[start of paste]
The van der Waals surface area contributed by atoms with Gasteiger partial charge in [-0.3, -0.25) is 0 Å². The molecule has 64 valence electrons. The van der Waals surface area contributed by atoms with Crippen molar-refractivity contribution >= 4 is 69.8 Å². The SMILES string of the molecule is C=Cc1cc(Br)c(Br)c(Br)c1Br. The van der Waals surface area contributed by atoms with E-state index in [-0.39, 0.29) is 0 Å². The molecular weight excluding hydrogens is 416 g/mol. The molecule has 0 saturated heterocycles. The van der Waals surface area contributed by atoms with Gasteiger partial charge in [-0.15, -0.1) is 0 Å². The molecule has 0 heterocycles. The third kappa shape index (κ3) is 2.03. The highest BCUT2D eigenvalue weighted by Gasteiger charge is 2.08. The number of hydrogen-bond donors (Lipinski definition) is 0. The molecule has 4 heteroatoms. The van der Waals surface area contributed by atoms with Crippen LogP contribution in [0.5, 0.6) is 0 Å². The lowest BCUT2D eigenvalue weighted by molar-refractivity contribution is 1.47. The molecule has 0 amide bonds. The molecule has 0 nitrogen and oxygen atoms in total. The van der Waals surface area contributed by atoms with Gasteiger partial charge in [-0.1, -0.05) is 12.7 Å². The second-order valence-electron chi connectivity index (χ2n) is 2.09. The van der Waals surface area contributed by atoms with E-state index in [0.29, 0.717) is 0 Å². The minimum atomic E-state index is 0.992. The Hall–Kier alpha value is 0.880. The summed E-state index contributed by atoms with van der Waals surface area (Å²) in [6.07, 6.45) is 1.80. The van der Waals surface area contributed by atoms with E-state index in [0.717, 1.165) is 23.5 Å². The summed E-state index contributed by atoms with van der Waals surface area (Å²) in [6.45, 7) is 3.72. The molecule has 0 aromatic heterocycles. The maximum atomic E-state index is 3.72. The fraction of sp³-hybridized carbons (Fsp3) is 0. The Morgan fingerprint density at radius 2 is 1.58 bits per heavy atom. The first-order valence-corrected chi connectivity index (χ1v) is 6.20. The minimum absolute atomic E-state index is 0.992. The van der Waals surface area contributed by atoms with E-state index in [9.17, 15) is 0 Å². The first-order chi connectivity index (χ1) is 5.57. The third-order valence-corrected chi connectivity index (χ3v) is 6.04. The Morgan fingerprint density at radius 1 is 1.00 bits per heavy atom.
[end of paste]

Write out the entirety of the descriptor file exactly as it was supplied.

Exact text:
The van der Waals surface area contributed by atoms with Gasteiger partial charge in [-0.3, -0.25) is 0 Å². The molecule has 64 valence electrons. The van der Waals surface area contributed by atoms with Crippen molar-refractivity contribution >= 4 is 69.8 Å². The SMILES string of the molecule is C=Cc1cc(Br)c(Br)c(Br)c1Br. The van der Waals surface area contributed by atoms with E-state index in [-0.39, 0.29) is 0 Å². The molecular weight excluding hydrogens is 416 g/mol. The molecule has 0 saturated heterocycles. The van der Waals surface area contributed by atoms with Gasteiger partial charge in [-0.15, -0.1) is 0 Å². The molecule has 0 heterocycles. The third kappa shape index (κ3) is 2.03. The highest BCUT2D eigenvalue weighted by Gasteiger charge is 2.08. The number of hydrogen-bond donors (Lipinski definition) is 0. The molecule has 4 heteroatoms. The van der Waals surface area contributed by atoms with Crippen LogP contribution in [0.5, 0.6) is 0 Å². The lowest BCUT2D eigenvalue weighted by molar-refractivity contribution is 1.47. The molecule has 0 amide bonds. The molecule has 0 nitrogen and oxygen atoms in total. The van der Waals surface area contributed by atoms with Gasteiger partial charge in [-0.1, -0.05) is 12.7 Å². The second-order valence-electron chi connectivity index (χ2n) is 2.09. The van der Waals surface area contributed by atoms with E-state index in [0.29, 0.717) is 0 Å². The minimum atomic E-state index is 0.992. The Hall–Kier alpha value is 0.880. The summed E-state index contributed by atoms with van der Waals surface area (Å²) in [6.07, 6.45) is 1.80. The van der Waals surface area contributed by atoms with E-state index in [0.717, 1.165) is 23.5 Å². The summed E-state index contributed by atoms with van der Waals surface area (Å²) in [6.45, 7) is 3.72. The molecule has 0 aromatic heterocycles. The maximum atomic E-state index is 3.72. The fraction of sp³-hybridized carbons (Fsp3) is 0. The Morgan fingerprint density at radius 2 is 1.58 bits per heavy atom. The first-order valence-corrected chi connectivity index (χ1v) is 6.20. The minimum absolute atomic E-state index is 0.992. The van der Waals surface area contributed by atoms with E-state index in [9.17, 15) is 0 Å². The first-order chi connectivity index (χ1) is 5.57. The third-order valence-corrected chi connectivity index (χ3v) is 6.04. The Morgan fingerprint density at radius 1 is 1.00 bits per heavy atom.